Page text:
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Progressive Homeschool
Welcome! We practice science-intensive evidence-based education.

New long term project - frugal hydroponics

Saturday, December 10, 2005
We are working on gathering resources and ideas about how to make a frugal but high productivity hydroponics system.

Once we have the initial system rigged up, we will post photos here.

If any fellow homeschoolers want to be remote partners (hydroponic penpals?) drop us a note and lets have some fun!

This last summer we did on-deck hanging container gardening with some success.

Even tho we have land, every time we have gardened in the ground we have been beset by pests, large (deer, wild rabbits) and small (aphids, slugs, moles, chipmunks). I also hate to weed so it doesnt happen and so the weeds are the usual crop (we have some evil virulent weeds here).

First we started from seed:

leaves

tomato 3


We took some cheap hanging pots (98c - walmart), cut out 4 square holes in the bottom, put our home-sprouted tomatoes in, upside down, filled in with souped up potting soil (ripped up some of the diapers that our baby had grown too big for, and used the hydratable gel as an amendment to the soil, knowing that we were going to over seed the pots.), then seeded the top of the pots (somehtng like 10 or so pots) with lettuce, cilantro, pumpkins, pole beans, bush beans, chives, margolds for protection, forgot what else.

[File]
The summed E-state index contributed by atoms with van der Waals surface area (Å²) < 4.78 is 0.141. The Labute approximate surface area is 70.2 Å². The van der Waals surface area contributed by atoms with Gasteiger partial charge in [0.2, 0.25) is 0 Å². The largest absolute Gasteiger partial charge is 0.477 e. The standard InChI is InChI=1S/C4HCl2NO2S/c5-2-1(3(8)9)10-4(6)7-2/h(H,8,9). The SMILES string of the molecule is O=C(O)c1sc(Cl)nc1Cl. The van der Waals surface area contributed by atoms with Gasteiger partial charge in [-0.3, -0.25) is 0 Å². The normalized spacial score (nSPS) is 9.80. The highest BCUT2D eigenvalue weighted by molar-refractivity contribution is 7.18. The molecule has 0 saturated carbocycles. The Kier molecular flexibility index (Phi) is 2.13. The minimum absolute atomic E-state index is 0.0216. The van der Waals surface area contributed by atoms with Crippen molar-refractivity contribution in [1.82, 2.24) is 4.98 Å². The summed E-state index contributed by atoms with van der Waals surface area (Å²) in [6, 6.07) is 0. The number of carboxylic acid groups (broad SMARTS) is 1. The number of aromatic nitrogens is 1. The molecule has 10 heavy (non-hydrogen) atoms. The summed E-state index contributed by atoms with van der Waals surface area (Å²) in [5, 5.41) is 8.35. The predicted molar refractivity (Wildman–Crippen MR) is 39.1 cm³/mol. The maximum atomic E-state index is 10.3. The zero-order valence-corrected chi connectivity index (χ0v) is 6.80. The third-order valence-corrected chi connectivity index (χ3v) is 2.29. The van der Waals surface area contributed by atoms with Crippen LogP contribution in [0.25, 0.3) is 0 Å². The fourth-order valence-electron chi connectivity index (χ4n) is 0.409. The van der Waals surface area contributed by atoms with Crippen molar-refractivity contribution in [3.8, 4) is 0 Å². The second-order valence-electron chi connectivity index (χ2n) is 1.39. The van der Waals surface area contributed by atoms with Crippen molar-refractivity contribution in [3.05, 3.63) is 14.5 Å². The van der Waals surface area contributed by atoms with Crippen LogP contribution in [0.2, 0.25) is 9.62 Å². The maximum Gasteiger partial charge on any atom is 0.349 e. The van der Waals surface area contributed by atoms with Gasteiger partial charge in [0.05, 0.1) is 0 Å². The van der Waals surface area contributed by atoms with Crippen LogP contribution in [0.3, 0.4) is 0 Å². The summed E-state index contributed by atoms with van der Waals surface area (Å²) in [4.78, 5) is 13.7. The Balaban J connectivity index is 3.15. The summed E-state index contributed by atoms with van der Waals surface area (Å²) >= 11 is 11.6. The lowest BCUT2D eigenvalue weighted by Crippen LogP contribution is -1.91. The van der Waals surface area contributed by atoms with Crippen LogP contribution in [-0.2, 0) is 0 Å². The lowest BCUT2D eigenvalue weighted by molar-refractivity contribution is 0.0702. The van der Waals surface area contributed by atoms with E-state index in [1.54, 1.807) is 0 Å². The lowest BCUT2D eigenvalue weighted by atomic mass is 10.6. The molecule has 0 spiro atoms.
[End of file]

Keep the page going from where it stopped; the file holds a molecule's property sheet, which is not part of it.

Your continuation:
We rigged up some trellises on our deck railings to hold up the pots (see pics below)

First crop was lettuce, mighty fine, full success.

plants1

lettuce close

upsidedown maters


Tomatoes, beans, well, everything grew (We used some fertilizer and had to water every day, with the watering becoming more crucial as time went on).

middleGarden

rightGarden

pumpkin

bumble bee

Three stages of Life

pumpkinForest


Some of our fruit are shown below. The cherry tomatoes were the most successful tomato. The plums grew but none really ripened.

Cherry Tomato from our deck-garden


The beans, pumpkins, and squash were such water hogs that they never fruited and reallllly drained the tomato plants.

Lessons learned:
- forget the pumpkins/squash
- forget the beans (my family choses lettuce over beans any day so this is ok)
- put in more of the gel (need to find cheap source of this stuff)
- use more Jobe sticks (are there organic solid sticks?)
- keep planting and replanting successive lettuces.

This truly was a great luttuce growing operation and we so enjoyed lettuce live off the deck, nothing like completely fresh leaves.

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